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I am training a model and the accuracy increases in both the training and validation sets. I am using a pre-trained model as my dataset is very small. I am not sure why the loss increases in the finetuning process for the validation: enter image description here while when training from scratch, the loss decreases similar to the training: enter image description here

I add the accuracy plots as well here: Fine tuning accuracy: enter image description here

Training from scratch accuracy: enter image description here

The model used in the pretraining did not have all the classes/nor exact patterns in the training set. Does that explain why finetuning did not enhance the accuracy and that training from scratch has a little bit enhancement compared to finetuning?

Extra Information:

I am using C3D model, which first divides one video into several "stacks" where one stack is a part of the video composed of 16 frames. I am trying to learn actions from videos.

The C3D model consists of 5 convolutional layers and 3 fully connected layers: https://arxiv.org/abs/1412.0767

Pretraining dataset: 11 classes, with 6646 videos divided into 94069 stacks Training dataset: 18 classes (with 11 "almost similar" classes to the pretraining), and 657 videos divided into 6377 stacks

In the fine tuning, I do not freeze any layers as the videos in the training are in different places compared to the videos in the dataset used for the pretraining, and are visually different than the pretraining videos. I am trying next to train the model with few neurons in the fully connected layer.

Learning rate starts with lr = 0.005 and is decreased after step 4, 8, 12 by 10, 100, 1000 respectively in both the pretraining and the fine-tuning phases

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  • $\begingroup$ Looks like you are overfitting the pre-trained model during the fine tuning. How many images do you have? Do you only train a fully connected layer (they are the one with most parameters)? Also, in my experience, and I think it is common practice that you'd want a pretty small learning rate when fine tuning using a pretrained model. As your validation error shoots up and training goes down, it may be that the learning rate is too large. $\endgroup$
    – Tom
    Mar 3, 2019 at 13:24
  • $\begingroup$ I am using C3D model which is trained on videos rather than images, I have added the required information in the question, thanks for pointing to the missing information. I am trying next to use a lighter model, with two fully connected layer instead of 3 and to use 512 neurons in the first, while the other layer contains the number of classes (dropped in the finetuning) $\endgroup$
    – Kasparov92
    Mar 4, 2019 at 10:16
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    $\begingroup$ Looks like pre-trained model is already better than what you get by training from scratch. It would be useful to see the confusion matrices in validation at the beginning and end of training for each version $\endgroup$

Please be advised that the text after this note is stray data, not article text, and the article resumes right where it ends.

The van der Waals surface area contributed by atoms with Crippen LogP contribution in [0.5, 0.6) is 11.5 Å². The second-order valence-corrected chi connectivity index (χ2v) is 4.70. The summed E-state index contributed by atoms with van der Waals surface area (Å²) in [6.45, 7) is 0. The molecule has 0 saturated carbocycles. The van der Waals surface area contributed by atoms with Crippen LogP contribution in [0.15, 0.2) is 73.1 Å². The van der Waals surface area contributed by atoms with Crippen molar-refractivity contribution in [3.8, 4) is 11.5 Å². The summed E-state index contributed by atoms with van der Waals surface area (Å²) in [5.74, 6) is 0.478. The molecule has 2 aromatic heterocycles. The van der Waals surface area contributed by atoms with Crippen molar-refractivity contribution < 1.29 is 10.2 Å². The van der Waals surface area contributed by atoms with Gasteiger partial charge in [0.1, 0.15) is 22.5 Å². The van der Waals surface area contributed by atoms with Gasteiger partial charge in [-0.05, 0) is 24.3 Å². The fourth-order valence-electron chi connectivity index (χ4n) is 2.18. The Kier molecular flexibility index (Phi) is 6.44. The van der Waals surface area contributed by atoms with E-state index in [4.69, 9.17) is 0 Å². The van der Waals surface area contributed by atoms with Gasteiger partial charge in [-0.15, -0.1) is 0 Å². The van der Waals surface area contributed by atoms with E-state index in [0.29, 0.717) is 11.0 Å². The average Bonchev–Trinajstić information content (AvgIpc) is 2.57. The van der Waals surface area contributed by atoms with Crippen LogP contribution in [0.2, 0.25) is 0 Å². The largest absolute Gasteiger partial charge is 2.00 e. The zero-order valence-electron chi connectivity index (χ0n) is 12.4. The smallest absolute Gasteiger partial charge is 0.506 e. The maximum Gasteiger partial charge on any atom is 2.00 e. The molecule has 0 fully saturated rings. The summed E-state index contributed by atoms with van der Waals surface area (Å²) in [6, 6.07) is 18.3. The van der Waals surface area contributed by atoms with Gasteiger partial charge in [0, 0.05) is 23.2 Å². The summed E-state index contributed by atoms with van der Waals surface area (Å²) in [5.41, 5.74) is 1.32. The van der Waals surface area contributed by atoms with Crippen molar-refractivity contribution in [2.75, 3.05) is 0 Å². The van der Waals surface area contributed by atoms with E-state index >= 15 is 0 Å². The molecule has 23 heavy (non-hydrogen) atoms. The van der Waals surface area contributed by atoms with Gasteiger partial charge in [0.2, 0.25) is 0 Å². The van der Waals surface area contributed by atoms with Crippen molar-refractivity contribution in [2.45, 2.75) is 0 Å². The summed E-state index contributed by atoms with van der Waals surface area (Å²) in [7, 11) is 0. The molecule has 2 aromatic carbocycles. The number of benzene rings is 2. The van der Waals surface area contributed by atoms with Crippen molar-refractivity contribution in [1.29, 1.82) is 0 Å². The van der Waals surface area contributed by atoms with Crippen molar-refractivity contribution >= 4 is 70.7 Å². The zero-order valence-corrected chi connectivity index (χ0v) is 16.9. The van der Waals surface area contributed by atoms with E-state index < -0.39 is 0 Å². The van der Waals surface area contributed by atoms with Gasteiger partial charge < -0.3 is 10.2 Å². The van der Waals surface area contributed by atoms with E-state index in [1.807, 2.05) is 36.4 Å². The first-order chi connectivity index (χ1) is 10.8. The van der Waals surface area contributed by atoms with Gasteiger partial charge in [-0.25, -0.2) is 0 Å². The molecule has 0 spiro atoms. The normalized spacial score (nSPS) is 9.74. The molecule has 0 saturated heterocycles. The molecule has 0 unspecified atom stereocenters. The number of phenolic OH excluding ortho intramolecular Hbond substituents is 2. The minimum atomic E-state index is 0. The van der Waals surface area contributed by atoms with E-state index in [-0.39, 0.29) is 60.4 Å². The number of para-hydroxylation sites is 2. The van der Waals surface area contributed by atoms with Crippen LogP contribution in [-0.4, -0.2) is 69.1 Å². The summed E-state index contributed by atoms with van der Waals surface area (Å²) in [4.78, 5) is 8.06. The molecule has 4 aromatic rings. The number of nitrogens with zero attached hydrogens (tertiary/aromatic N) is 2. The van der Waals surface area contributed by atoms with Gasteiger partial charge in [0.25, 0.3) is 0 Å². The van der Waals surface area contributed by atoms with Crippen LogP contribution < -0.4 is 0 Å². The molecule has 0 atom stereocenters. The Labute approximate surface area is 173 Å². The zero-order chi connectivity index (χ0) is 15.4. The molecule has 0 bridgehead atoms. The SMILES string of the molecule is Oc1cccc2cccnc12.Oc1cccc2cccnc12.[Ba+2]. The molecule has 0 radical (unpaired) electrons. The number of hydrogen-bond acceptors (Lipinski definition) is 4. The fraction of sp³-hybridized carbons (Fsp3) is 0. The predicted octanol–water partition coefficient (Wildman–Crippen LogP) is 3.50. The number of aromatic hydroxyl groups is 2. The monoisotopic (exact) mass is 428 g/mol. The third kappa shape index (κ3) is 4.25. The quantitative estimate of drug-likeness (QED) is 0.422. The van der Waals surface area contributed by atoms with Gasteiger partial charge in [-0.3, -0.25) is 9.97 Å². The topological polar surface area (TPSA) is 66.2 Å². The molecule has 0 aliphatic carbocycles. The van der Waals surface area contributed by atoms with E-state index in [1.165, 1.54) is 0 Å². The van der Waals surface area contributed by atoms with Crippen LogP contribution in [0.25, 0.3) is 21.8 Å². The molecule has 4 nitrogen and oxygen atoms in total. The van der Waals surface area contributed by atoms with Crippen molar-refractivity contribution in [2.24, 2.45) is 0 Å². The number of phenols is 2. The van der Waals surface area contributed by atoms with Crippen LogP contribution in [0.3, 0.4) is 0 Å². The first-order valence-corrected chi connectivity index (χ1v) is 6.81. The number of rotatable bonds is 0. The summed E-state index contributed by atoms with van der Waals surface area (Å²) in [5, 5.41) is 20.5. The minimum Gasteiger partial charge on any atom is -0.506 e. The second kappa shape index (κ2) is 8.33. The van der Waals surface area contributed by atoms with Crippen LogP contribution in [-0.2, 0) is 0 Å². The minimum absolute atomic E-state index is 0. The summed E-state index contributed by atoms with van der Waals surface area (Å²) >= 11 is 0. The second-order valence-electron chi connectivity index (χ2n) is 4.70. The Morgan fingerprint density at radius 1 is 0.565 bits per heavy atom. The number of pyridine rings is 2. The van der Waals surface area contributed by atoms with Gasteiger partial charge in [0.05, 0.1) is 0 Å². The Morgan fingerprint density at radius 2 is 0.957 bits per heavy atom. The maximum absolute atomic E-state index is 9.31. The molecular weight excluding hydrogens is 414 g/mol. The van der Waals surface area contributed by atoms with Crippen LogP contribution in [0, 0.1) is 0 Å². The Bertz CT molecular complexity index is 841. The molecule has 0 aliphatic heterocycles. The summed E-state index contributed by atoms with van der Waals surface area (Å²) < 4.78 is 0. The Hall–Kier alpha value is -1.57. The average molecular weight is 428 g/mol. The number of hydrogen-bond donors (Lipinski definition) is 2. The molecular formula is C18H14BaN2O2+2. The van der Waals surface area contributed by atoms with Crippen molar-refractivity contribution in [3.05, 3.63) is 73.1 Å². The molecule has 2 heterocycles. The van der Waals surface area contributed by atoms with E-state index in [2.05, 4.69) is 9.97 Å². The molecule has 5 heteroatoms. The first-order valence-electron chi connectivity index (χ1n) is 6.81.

– gsanroma
    Mar 4, 2019 at 11:11
  • $\begingroup$ Why do u mention that the pre-trained model is better? The accuracy achieved by the training from scratch is better than the accuracy with finetuning. $\endgroup$
    – Kasparov92
    Mar 4, 2019 at 18:32

1 Answer 1

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This is a case of overfitting. The training loss will always tend to improve as training continues up until the model's capacity to learn has been saturated. When training loss decreases but validation loss increases your model has reached the point where it has stopped learning the general problem and started learning the data.

You said you are using a pre-trained model? Well it's likely that this pretrained model was trained with early stopping: the network parameters from the specific epoch which achieved the lowest validation loss were saved and have been provided for this pretrained model. If this is the case (which it likely is) it means any further fine-tuning will probably make the network worse at generalising to the validation set, since it has already achieved best generalisation.

The reason you don't see this behaviour of validation loss decreasing after $n$ epochs when training from scratch is likely an artefact from the optimization you have used. The training rate has decreased over time so any effects of overfitting are mitigated when training from scratch. When fine-tuning the pre-trained model the optimizer starts right at the beginning of your training rate schedule, so starts out with a high training rate causing your loss to decrease rapidly as it overfits the training data and conversely the validation loss rapidly increases.

Since you said you are fine-tuning with new training data I'd recommend trying a much lower training rate ($0.0005) and less aggressive training schedule, since the model could still learn to generalise better to your visually different new training data while retaining good generalisation properties from pre-training on its original dataset.

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